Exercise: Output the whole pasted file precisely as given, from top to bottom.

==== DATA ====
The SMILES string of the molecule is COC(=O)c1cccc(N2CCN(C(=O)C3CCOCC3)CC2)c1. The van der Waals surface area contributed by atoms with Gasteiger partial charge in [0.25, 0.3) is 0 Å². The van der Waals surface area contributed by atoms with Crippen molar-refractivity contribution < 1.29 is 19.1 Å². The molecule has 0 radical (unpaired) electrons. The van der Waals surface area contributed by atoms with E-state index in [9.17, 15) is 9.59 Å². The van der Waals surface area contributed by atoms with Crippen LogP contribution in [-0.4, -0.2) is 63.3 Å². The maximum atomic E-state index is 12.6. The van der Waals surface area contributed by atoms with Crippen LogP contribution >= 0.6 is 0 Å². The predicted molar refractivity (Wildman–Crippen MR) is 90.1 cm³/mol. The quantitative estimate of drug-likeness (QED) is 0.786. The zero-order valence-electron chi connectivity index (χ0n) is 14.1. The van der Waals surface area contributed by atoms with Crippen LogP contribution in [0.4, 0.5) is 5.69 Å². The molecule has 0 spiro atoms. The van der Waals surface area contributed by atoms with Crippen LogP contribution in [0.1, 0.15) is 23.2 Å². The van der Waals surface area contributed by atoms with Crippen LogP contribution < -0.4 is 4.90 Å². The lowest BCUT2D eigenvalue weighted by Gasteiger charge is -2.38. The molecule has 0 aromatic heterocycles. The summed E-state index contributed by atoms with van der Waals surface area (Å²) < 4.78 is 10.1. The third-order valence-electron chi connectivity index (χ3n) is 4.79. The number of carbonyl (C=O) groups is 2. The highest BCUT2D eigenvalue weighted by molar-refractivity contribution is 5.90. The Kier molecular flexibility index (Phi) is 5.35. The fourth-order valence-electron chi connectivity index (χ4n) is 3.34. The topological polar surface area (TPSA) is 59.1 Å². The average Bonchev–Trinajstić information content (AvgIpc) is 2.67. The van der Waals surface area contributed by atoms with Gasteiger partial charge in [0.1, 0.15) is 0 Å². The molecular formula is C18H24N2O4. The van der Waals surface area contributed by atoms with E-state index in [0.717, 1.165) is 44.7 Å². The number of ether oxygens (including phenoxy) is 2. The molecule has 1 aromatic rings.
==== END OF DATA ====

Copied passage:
The SMILES string of the molecule is COC(=O)c1cccc(N2CCN(C(=O)C3CCOCC3)CC2)c1. The van der Waals surface area contributed by atoms with Gasteiger partial charge in [0.25, 0.3) is 0 Å². The van der Waals surface area contributed by atoms with Crippen molar-refractivity contribution < 1.29 is 19.1 Å². The molecule has 0 radical (unpaired) electrons. The van der Waals surface area contributed by atoms with E-state index in [9.17, 15) is 9.59 Å². The van der Waals surface area contributed by atoms with Crippen LogP contribution in [-0.4, -0.2) is 63.3 Å². The maximum atomic E-state index is 12.6. The van der Waals surface area contributed by atoms with Crippen LogP contribution >= 0.6 is 0 Å². The predicted molar refractivity (Wildman–Crippen MR) is 90.1 cm³/mol. The quantitative estimate of drug-likeness (QED) is 0.786. The zero-order valence-electron chi connectivity index (χ0n) is 14.1. The van der Waals surface area contributed by atoms with Crippen LogP contribution in [0.4, 0.5) is 5.69 Å². The molecule has 0 spiro atoms. The van der Waals surface area contributed by atoms with Crippen LogP contribution in [0.1, 0.15) is 23.2 Å². The van der Waals surface area contributed by atoms with Crippen LogP contribution < -0.4 is 4.90 Å². The lowest BCUT2D eigenvalue weighted by Gasteiger charge is -2.38. The molecule has 0 aromatic heterocycles. The summed E-state index contributed by atoms with van der Waals surface area (Å²) < 4.78 is 10.1. The third-order valence-electron chi connectivity index (χ3n) is 4.79. The number of carbonyl (C=O) groups is 2. The highest BCUT2D eigenvalue weighted by molar-refractivity contribution is 5.90. The Kier molecular flexibility index (Phi) is 5.35. The fourth-order valence-electron chi connectivity index (χ4n) is 3.34. The topological polar surface area (TPSA) is 59.1 Å². The average Bonchev–Trinajstić information content (AvgIpc) is 2.67. The van der Waals surface area contributed by atoms with Gasteiger partial charge in [0.1, 0.15) is 0 Å². The molecular formula is C18H24N2O4. The van der Waals surface area contributed by atoms with E-state index in [0.717, 1.165) is 44.7 Å². The number of ether oxygens (including phenoxy) is 2. The molecule has 1 aromatic rings.